Job automation risk, economic structure and trade: a European perspective

Neil Foster-McGregor, Önder Nomaler & Bart Verspagen

#2019-011

Recent studies report that technological developments in machine learning and artificial intelligence present a significant risk to jobs in advanced countries. We re-estimate automation risk at the job level, finding sectoral employment structure to be key in determining automation risk at the country level. At the country level, we find a negative relationship between automation risk and labour productivity. We then analyse the role of trade as a factor leading to structural changes and consider the effect of trade on aggregate automation risk by comparing automation risk between a hypothetical autarky and the actual situation. Results indicate that trade increases automation risk in Europe, although moderately so. European countries with high labour productivity see automation risk increase due to trade, with trade between European and non-European nations driving these results. This implies that the high productivity countries do not, on the balance, offshore automation risk, but rather import it.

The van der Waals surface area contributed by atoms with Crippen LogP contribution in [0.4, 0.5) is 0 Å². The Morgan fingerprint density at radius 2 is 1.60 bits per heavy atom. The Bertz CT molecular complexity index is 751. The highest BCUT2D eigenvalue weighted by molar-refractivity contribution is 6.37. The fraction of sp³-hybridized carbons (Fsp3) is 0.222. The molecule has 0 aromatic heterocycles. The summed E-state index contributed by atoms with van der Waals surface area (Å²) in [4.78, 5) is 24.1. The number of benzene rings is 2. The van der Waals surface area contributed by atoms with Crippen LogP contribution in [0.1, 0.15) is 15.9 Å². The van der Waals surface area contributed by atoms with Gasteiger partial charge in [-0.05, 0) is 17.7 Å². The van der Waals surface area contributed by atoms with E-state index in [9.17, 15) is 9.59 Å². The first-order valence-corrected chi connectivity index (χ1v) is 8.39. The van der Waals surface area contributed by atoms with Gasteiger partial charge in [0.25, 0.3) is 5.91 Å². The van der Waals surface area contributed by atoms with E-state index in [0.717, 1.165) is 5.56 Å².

JEL Classification: F16, F66, O33, J24

Keywords: Automation risk for employment, Industry 4.0, Globalisation, Global Value Chains

  


UNU-MERIT